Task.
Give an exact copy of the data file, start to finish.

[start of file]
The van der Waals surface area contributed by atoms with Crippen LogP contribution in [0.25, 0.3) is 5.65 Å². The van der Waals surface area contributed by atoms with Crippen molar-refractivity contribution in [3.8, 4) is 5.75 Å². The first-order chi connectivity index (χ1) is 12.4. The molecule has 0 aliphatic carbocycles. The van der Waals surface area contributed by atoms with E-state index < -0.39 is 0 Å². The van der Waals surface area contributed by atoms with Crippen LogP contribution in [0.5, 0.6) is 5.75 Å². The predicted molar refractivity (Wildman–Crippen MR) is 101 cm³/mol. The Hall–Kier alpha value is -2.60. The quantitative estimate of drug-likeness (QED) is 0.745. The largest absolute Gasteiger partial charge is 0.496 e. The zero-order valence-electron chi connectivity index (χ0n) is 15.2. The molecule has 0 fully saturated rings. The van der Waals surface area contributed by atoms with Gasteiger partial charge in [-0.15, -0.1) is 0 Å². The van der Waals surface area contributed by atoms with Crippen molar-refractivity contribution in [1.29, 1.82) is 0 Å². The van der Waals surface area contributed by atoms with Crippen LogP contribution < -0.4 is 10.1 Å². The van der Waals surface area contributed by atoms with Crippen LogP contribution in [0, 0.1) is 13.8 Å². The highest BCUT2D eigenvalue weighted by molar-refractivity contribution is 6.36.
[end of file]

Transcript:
The van der Waals surface area contributed by atoms with Crippen LogP contribution in [0.25, 0.3) is 5.65 Å². The van der Waals surface area contributed by atoms with Crippen molar-refractivity contribution in [3.8, 4) is 5.75 Å². The first-order chi connectivity index (χ1) is 12.4. The molecule has 0 aliphatic carbocycles. The van der Waals surface area contributed by atoms with E-state index < -0.39 is 0 Å². The van der Waals surface area contributed by atoms with Crippen LogP contribution in [0.5, 0.6) is 5.75 Å². The predicted molar refractivity (Wildman–Crippen MR) is 101 cm³/mol. The Hall–Kier alpha value is -2.60. The quantitative estimate of drug-likeness (QED) is 0.745. The largest absolute Gasteiger partial charge is 0.496 e. The zero-order valence-electron chi connectivity index (χ0n) is 15.2. The molecule has 0 fully saturated rings. The van der Waals surface area contributed by atoms with Gasteiger partial charge in [-0.15, -0.1) is 0 Å². The van der Waals surface area contributed by atoms with Crippen molar-refractivity contribution in [1.29, 1.82) is 0 Å². The van der Waals surface area contributed by atoms with Crippen LogP contribution < -0.4 is 10.1 Å². The van der Waals surface area contributed by atoms with Crippen LogP contribution in [0, 0.1) is 13.8 Å². The highest BCUT2D eigenvalue weighted by molar-refractivity contribution is 6.36.